The most pretentious game show on television has slipped up again.
Hawk-eyed “Jeopardy!” viewers have spotted another error, this time in a Final Jeopardy! clue on Wednesday.
The category was 19th Century Literature, with the clue: “This author first thought of a parrot before choosing another bird ‘equallly capable of speech.’”
NBC News’ Ben Collins tweeted a screengrab image from the June 22 episode that shows the screwup. “Spot the typo in Final Jeopardy!” he prompted.
The answer was “Edgar Allen Poe,” but the goof had nothing to do with him — it was the third “L” in the word “equally.”
“What typo, Ben Colllins?” joked music journalist Pamela Chelin with her own typo in response to Collins’ tweet.
However, some viewers didn’t find the typo so funny.
“Wow, not the same standard of excellence,” declared one critic.
“Wow, made it through the final edit!” mocked another. “You’d think there would be a team just checking for this sort of thing.”
“Jeopardy!” producers had time to correct the boo-boo for their digital audience, who saw the clue in its corrected form, as some fans later pointed out on Twitter. Nevertheless, some were comforted by the idea that such a mistake could happen to anyone, apparently including Collins himself.
“As a guy who can’t write a tweet without forgetting a word in the middle, I finally feel like I’m on Jeopardy’s level,” he responded in his thread.
Meanwhile, some angry viewers called out Collins for inadvertently spoiling the climax of that evening’s game before they had the chance to see it live on the West Coast.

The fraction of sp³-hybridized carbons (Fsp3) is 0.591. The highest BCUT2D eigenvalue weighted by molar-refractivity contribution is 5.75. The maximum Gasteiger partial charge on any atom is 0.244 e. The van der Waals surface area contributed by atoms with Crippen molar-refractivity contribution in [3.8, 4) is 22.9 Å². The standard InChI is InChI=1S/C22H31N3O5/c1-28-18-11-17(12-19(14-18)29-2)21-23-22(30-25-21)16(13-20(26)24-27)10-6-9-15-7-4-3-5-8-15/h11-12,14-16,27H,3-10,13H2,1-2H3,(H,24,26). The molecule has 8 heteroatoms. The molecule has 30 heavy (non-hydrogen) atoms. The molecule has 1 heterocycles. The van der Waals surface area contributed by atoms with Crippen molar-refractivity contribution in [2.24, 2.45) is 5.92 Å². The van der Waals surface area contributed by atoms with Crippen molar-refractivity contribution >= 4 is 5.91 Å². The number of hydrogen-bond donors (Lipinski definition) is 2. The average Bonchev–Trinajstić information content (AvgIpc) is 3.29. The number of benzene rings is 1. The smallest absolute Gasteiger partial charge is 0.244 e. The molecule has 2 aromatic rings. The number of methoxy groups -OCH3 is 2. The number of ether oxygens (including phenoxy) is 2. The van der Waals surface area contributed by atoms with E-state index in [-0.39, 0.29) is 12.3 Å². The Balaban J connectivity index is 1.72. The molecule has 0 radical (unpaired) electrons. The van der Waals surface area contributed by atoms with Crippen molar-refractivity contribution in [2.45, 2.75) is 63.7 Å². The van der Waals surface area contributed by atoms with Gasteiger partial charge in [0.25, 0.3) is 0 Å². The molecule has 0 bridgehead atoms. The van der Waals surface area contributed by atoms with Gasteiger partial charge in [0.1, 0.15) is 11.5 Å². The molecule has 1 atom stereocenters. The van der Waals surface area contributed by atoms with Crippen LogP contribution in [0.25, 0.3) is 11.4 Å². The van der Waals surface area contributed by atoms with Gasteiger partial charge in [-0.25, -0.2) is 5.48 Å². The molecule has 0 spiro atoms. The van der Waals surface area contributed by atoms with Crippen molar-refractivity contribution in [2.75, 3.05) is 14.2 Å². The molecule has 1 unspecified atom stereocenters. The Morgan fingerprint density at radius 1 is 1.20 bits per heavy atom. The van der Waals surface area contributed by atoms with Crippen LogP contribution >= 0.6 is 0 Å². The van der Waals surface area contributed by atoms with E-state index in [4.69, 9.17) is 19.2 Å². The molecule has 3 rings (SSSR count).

“It’s annoying as fvck when people on the east coast tweet @Jeopardy final clues before it airs on the west coast… it would be great if you all would stop doing that,” one critic wrote.
It’s one of the few in their 38-season long run, but the second in only a couple of weeks.
Earlier this month, the show incorrectly identified the name of a crucial Nassau County, New York, village in a clue — prompting a public statement from a local politician who accused the media of erasure. “For many years, Uniondale community leaders have fought to ensure their hometown receives the full recognition that it deserves from government and media organizations,” scolded Nassau County legislator Siela Bynoe.
In March, the long-running show was similarly lambasted for allegedly downplaying Russia’s war with Ukraine, describing it as involving “serious border issues.” On the other hand, some fans agreed the clue was legit, with one calling the backlash “a clear indication for how sensitive and ridiculous cancel culture can be.”